If you have 3 days in Sibiu, what can you do? As it follows, far too much! After a while, your head will reel unable to deal with the beauty in front of you, making your eyes look much like the attic air vents on Sibiu’s roofs. Seen them yet? Scroll down below.
Sibiu is a city from the 12th century, built by German settlers. It is located in central Transylvania and has a population of 400,00 people. The Cibin River flows by it. The city is divided into two parts: (1) the Upper Town is home to most of the main sights and the main town squares (Piaţa Mare, Piaţa Mică, and Piaţa Huet). The Passage of Stairs or Pasajul Scărilor leads from the Upper Town down to the Lower Town. In the Lower Town are more Sibiu-special topsy-turvy houses, flanked by quaint parks, and cobblestone streets. Once upon a time, it used to be full of workmen, i.e. the working class.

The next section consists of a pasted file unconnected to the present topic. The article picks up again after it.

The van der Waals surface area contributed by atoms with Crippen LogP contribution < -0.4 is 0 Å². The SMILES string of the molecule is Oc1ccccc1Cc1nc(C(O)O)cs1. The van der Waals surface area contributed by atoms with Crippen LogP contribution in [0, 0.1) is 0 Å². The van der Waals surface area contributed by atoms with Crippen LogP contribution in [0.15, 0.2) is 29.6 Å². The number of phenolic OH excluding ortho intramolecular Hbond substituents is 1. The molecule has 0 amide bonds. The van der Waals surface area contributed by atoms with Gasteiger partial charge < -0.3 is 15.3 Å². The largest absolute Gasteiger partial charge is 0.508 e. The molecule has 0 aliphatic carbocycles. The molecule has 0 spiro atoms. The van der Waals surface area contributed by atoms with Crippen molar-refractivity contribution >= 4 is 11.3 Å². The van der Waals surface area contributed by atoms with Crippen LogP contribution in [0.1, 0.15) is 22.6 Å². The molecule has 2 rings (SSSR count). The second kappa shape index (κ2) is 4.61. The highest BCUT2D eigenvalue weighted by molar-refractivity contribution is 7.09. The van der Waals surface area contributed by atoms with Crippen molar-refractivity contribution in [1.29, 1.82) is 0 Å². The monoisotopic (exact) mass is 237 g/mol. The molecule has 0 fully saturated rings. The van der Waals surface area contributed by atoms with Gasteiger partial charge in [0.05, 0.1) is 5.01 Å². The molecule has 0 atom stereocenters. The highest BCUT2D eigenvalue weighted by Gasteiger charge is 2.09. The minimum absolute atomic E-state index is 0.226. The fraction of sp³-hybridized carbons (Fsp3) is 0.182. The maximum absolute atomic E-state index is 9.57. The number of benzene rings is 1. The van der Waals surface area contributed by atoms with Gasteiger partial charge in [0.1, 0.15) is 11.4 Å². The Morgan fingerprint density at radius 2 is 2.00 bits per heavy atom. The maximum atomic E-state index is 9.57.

Here’s a 3-day itinerary for Sibiu. This is not an itinerary that just covers Sibiu. It is more of what you can do in Sibiu and easy to do day trips.
Download the quite useful ‘Sibiu City App‘ for things to do in the city, events happening, and where to eat and drink. There are also self-guided tour suggestions.
Day 1: A DIY tour of Sibiu
Unfortunately, I could not find a free walking tour in Sibiu. It’s a small compact town, so a ‘Do it Yourself’ tour was easy to do. In any case, by now, I had walked in many Transylvanian cities and knew something of their history already.
Here are some of the sights to check out in the city.
Start from Big Square (Piata Mare) which is Sibiu’s main town square. It is surrounded by cafes and restaurants, as well as the Brukenthal Museum and Turnul Sfatului or the Council Tower. The tower is open for visiting and you can get a view of the city from the top.
In the summer and autumn months, the square hosts several markets and musical events. It’s a wonderful, central place for all people to congregate.